Peter Parker met Gwen while they were undergraduates at Empire State University. Initially, Peter's problems as Spider-Man made him ignore her advances, and in return, she felt insulted by his aloofness. Gradually, however, a romance developed. Gwen, a science major, seemed to appreciate Peter's intellectual personality, different from that of jocks like Flash Thompson and preppies like Harry Osborn. She was Peter Parker's first true love.
Their romance became more complicated when her father, Police Captain George Stacy, was killed by falling debris from a battle which involved Spider-Man and Doctor Octopus. Gwen blamed Spider-Man for that event, which set back their relationship for a while. Gwen left for Europe to deal with her loss.
Norman Osborn, the Green Goblin's alter ego, fathered twins, a boy and a girl, with Gwen Stacy, to whom she gave birth while she was in France. Feeling ashamed, she vowed that she would raise them with Peter. When she returned from Europe, Gwen and Peter resumed their relationship, but it would not last for long.
Soon after Gwen Stacy traveled to the Savage Land with both J Jonah Jameson and Peter in search of a monstrous man thing called Gog. She was kidnapped by the monster and Peter was believed dead but was rescued by Ka-Zar.
During this however, Gwen eventually comes to forgive Spider-Man and believe that he was not responsible for her father's death, and befriends middle-aged photographer Phil Sheldon who was searching for a way to clear the hero's name at the time.
Gwen Stacy was held on a bridge by the Green Goblin, who saw her and her children as a threat to his potential heirs. Spider-Man arrived to fight the Green Goblin, but Spider-Man was sick and not performing as well as usual. When the Green Goblin pushed Gwen Stacy off the bridge, Spider-Man caught her by a leg with a string of web. Unfortunately the sudden stop in midair snapped Gwen's neck, killing her. Spider-Man initially thought he had saved her, but when he pulled Gwen back up onto the bridge, he realized that she had died. In anger, Spider-Man almost killed the Green Goblin in retaliation, but chose not to do so in the end. The Green Goblin still seemingly died anyway when he was impaled by his own Goblin Glider in an attempt to kill Spider-Man (the Green Goblin was later discovered to have survived).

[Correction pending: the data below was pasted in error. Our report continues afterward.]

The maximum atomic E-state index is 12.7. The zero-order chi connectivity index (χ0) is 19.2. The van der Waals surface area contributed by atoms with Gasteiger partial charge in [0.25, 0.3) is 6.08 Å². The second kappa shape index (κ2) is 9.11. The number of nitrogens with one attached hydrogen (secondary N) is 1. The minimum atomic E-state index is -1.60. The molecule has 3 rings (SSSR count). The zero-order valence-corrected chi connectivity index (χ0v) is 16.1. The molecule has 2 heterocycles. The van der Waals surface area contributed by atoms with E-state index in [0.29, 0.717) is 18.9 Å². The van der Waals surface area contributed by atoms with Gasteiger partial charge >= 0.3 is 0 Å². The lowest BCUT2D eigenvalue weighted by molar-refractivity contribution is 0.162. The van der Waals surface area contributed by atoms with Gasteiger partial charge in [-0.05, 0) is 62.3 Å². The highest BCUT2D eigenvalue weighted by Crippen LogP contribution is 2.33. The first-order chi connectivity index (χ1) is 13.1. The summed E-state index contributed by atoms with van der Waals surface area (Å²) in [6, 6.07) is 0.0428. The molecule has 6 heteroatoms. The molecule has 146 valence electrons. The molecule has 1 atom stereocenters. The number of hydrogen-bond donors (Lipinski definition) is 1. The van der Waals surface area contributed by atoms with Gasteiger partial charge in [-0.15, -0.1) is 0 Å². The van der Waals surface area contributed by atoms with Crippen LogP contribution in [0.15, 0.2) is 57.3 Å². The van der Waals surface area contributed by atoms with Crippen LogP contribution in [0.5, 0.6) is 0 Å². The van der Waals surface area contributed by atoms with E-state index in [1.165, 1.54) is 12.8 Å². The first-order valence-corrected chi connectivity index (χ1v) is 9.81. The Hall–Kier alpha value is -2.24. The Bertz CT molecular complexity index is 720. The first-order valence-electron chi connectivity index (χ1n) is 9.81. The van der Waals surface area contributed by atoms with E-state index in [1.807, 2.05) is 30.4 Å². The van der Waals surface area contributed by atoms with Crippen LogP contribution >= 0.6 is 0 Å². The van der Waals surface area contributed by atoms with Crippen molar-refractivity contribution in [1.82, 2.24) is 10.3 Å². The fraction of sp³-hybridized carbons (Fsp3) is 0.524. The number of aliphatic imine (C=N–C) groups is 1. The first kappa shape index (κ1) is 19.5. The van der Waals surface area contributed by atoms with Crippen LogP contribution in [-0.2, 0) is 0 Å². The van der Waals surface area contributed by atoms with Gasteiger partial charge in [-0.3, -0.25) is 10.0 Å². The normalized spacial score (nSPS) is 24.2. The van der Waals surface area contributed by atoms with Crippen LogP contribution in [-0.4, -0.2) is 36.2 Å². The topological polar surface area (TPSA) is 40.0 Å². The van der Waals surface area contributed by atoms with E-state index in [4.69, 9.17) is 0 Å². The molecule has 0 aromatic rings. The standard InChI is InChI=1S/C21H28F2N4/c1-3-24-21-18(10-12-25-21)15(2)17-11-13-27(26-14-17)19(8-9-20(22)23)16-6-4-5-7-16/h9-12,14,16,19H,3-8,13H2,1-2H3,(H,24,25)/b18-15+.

The death of Gwen Stacy had enormous repercussions. Mary Jane, a close friend of Gwen Stacy, was deeply affected by Gwen's death. Mary Jane became much more serious. Gwen's death also drew Peter and Mary Jane into a closer friendship, and eventually a romantic relationship. The Punisher tried to hunt down Spider-Man, as he wrongly believed Spider-Man to be Gwen's murderer.
The Punisher had been manipulated into going after Spider-Man by a supervillain called the Jackal. The Jackal was once Miles Warren, a former professor of Gwen, who had secretly been in love with her. Following her death, Warren grew increasingly insane and adopted the persona of the Jackal. He also became completely obsessed with Gwen and created a clone of her. The Green Goblin manipulated the Jackal and the clone of Gwen and used both of them in the Clone Saga. Eventually, the clone established her own identity.
Norman Osborn raised Gwen's two children, a boy and a girl Gwen had named Gabriel and Sarah, respectively. Due to Norman's enhanced blood, the twins aged faster than normal and became adults within the span of a few years. Osborn told them that Peter was really their father and was responsible for their mother's death.
The twins then attacked Spider-Man. Spider-Man told Mary Jane about his initial encounter with Gabriel and Sarah, whereupon Mary Jane revealed that she knew about Norman's involvement with Gwen and told all to Peter. She had kept it from him all these years because Gwen was distraught and begged her not to say anything. Peter told the twins the truth. Sarah believed Peter, but Gabriel did not. Gabriel took the Green Goblin formula and briefly became a new Green Goblin.